The durational online event that concludes our project, “OUR DANCE - The living room edition”, inquires into biographical elements whilst exploring the hybridity of cultures and cultural techniques. It approaches embodiment as a shared memory space and offers connections to a biographical as well as socio-political and (inter)cultural exploration. Dancing is practiced here as a special case of what Stefano Harney and Fred Moten describe in “The Undercommons” (2013): They conceive learning at all levels as a collective act of knowledge exchange and knowledge production. For them, this collective learning means a practice against general disinterest or the hyper-individualized interest of individuals. Un/learning is about an interest beyond the individual search for self-interest. It crosses identities and generates new communities.
Given the abundance of dance happening in and around Uferstudios, we want to conclude with “OUR DANCE - The living room edition” together with our guests with a program series that examines dance in its various forms, as a practice that is in each case its own – biographically determined, acquired, deformed or found – along the following questions:
* What is the history, what are the cultures, politics, structures and preconditions of YOUR dance?
* How is YOUR dance embedded in the politics of its history and origins, what are the collectivizing and what are the individualizing forces that can be found in it? How and what does it embody and how does it produce a particular knowledge that cannot be found anywhere else?
* What is YOUR dance at all, how does it work and how can I – the other – dance it?
Different strategies and methods of investigation apply to different types of dance – be it street dance, dance history(s), Madonna videos, Irish social dances, theoretical practices or workshops. Whether as affirmation, as critical embodiment, or as techniques of individualization or communization: the various researches and an international conference which have been realized within the framework of our series questioned 'their dance' with their own methods and by drawing on different inputs from experts in other fields. In each case, specific decisions were made about what kinds of collaborations and what kinds of openings were needed.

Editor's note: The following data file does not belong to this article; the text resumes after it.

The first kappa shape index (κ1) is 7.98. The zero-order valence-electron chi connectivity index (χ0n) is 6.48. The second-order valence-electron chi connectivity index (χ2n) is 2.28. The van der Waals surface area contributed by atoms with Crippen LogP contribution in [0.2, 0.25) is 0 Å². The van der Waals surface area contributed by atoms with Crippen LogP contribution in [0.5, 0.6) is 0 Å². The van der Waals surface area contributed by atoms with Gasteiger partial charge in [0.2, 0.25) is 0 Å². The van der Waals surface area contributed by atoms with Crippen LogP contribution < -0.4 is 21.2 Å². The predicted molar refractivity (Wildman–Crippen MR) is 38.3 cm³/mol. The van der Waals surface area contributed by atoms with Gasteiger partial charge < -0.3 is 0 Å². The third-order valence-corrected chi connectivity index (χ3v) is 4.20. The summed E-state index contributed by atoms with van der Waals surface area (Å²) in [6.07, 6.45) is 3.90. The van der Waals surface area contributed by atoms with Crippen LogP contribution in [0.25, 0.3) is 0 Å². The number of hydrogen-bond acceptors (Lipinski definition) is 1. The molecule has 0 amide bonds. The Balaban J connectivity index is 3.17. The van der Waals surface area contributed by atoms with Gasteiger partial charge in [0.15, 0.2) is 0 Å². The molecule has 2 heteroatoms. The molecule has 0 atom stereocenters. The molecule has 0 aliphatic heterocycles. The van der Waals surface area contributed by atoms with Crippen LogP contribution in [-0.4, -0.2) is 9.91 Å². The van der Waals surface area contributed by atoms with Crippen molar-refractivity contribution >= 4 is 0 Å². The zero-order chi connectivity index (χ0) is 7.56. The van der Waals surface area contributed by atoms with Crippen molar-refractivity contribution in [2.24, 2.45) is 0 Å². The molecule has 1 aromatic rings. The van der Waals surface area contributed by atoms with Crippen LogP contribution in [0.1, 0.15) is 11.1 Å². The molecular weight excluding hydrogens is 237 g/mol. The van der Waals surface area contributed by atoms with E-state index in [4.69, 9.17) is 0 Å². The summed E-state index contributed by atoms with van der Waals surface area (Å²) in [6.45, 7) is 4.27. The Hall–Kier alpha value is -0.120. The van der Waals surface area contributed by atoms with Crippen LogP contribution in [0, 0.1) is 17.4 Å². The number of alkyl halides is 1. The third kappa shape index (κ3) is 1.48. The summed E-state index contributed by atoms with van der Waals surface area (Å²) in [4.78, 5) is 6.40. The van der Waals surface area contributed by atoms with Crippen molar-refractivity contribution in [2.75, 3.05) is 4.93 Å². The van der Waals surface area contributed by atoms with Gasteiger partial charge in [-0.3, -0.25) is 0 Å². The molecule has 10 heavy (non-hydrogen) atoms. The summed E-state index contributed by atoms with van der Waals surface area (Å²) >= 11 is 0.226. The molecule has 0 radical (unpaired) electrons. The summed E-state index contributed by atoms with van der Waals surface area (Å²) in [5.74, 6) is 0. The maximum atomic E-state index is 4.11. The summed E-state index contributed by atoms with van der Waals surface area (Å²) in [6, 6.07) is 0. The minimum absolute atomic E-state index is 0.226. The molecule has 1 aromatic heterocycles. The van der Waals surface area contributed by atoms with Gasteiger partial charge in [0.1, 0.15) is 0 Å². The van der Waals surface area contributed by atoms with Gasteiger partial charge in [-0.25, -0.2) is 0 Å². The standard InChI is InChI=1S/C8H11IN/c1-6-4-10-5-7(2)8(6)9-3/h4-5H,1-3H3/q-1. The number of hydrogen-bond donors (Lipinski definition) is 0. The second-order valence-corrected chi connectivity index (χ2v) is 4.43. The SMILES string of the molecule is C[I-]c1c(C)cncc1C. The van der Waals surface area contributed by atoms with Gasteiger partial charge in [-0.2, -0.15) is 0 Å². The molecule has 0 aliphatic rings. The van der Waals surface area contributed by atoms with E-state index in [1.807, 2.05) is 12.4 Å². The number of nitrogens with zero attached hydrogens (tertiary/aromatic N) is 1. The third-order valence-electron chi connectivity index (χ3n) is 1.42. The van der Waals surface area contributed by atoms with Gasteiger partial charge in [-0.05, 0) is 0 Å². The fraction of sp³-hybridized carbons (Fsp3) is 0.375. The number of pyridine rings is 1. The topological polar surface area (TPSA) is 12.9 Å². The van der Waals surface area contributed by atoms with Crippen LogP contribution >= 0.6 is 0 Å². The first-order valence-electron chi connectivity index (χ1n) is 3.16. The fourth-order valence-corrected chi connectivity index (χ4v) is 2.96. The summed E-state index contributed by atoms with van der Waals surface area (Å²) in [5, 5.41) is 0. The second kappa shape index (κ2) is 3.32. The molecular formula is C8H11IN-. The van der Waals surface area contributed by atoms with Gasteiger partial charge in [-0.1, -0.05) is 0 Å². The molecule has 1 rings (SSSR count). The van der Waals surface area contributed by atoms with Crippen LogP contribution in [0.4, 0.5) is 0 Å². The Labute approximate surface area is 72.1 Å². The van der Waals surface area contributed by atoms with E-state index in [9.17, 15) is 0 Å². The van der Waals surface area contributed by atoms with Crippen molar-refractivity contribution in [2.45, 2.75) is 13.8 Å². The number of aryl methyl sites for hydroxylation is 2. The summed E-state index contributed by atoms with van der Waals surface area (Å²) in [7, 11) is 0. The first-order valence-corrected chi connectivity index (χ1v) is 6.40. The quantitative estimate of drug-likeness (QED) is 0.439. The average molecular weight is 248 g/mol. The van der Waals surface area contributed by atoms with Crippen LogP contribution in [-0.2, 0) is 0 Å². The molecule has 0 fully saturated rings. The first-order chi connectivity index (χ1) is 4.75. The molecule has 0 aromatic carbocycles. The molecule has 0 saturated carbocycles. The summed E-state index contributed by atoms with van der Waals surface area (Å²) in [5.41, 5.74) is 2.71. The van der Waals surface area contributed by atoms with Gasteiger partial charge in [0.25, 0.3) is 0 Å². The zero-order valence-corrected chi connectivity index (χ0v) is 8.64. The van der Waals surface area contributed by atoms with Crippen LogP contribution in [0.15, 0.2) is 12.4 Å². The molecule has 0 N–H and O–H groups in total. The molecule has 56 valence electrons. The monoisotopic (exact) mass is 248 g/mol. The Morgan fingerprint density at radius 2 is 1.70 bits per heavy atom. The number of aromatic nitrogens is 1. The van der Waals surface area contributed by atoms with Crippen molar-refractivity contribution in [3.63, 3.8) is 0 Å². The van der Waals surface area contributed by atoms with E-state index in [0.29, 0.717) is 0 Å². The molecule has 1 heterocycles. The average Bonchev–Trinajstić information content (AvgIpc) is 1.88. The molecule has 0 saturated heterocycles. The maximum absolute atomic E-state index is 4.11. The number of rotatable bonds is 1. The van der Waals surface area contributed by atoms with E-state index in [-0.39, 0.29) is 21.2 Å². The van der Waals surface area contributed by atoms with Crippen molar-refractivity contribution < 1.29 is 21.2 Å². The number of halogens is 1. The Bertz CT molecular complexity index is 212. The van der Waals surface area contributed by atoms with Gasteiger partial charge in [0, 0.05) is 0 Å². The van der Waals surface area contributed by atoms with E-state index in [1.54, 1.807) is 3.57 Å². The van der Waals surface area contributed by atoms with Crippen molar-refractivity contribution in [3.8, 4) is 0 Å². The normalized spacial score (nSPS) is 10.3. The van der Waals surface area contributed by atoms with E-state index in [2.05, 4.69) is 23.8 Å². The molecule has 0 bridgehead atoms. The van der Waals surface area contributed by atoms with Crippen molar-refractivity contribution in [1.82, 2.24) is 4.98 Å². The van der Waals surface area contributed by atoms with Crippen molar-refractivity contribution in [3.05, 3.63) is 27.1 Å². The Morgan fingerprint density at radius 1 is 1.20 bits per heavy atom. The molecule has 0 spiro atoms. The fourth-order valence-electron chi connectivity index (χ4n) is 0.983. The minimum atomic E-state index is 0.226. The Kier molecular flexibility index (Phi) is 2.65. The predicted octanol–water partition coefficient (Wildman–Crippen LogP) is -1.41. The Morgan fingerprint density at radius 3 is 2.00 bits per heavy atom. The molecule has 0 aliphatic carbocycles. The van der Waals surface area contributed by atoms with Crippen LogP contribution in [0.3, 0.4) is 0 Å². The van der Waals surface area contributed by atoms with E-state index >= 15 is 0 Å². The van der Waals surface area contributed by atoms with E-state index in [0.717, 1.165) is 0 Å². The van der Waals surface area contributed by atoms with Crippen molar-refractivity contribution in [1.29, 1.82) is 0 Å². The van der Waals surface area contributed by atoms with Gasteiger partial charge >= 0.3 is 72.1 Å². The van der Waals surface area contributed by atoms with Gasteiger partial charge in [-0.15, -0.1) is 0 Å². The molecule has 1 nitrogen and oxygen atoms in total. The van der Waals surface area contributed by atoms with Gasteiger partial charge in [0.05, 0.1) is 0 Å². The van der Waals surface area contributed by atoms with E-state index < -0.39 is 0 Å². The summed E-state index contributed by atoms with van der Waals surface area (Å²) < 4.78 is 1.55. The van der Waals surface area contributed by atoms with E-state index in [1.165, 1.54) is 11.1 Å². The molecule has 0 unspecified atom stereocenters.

PSR is a collective of Berlin-based artists and cultural workers (Lea Martini, Sheena McGrandles, Modjgan Hashemian, Stefan Hölscher, Mila Pavićević, Juli Reinartz and Simone Willeit) who have been collaborating since the 25h event “Househeating” at the Heizhaus of Uferstudios in October 2019. Most of the PSR artists are also active as cultural workers, mentors and teachers in addition to their artistic projects.
Production management: Monica Ferrari and Francesca Spisto. Technical support: Hanna Kritten Tangsoo.
Graphic design: Matrose Mantober.

Funded by the Berliner Senatsverwaltung für Kultur und Europa and the Bezirksamt Mitte. Supported by the Creative Europe Program of the EU, Life Long Burning and the Uferstudios.

Read more…

Recordings are available via dance-tech on Vimeo:


Organized by the Fritz Thyssen project “Collective Realization – The Workshop as an Artistic-Political Format” (Institute for Theatre Studies, Ruhr University, Bochum) in collaboration with the ICI Berlin and the PSR project “Our Dance” (Heizhaus/Uferstudios GmbH) in Berlin. Funded by the Fritz Thyssen Foundation and the Berliner Senatsverwaltung für Kultur und Europa.

Concept and Organization: Kai van Eikels and Stefan Hölscher.

Speakers: Zahra Ali Baba, Julia Bee, Sabeth Buchmann, Alice Chauchat, Bojana Cvejić, Diedrich Diederichsen, Gerko Egert, Konstantina Georgelou, Aernout Mik, Wadzanai Motsi-Khatai, Mila Pavićević, Hanna Poddig, Yvonne Rainer, Juli Reinartz, Xavier Le Roy, Heike Roms, Anne Schuh, and Sebastian Voigt.

Workshops and artistic presentations by: Jeanne-Jens Eschert, Bella Hager, Anne Mahlow, Lea Martini, Nana Melling, Aernout Mik, Marta Popivoda, and Doris Uhlich.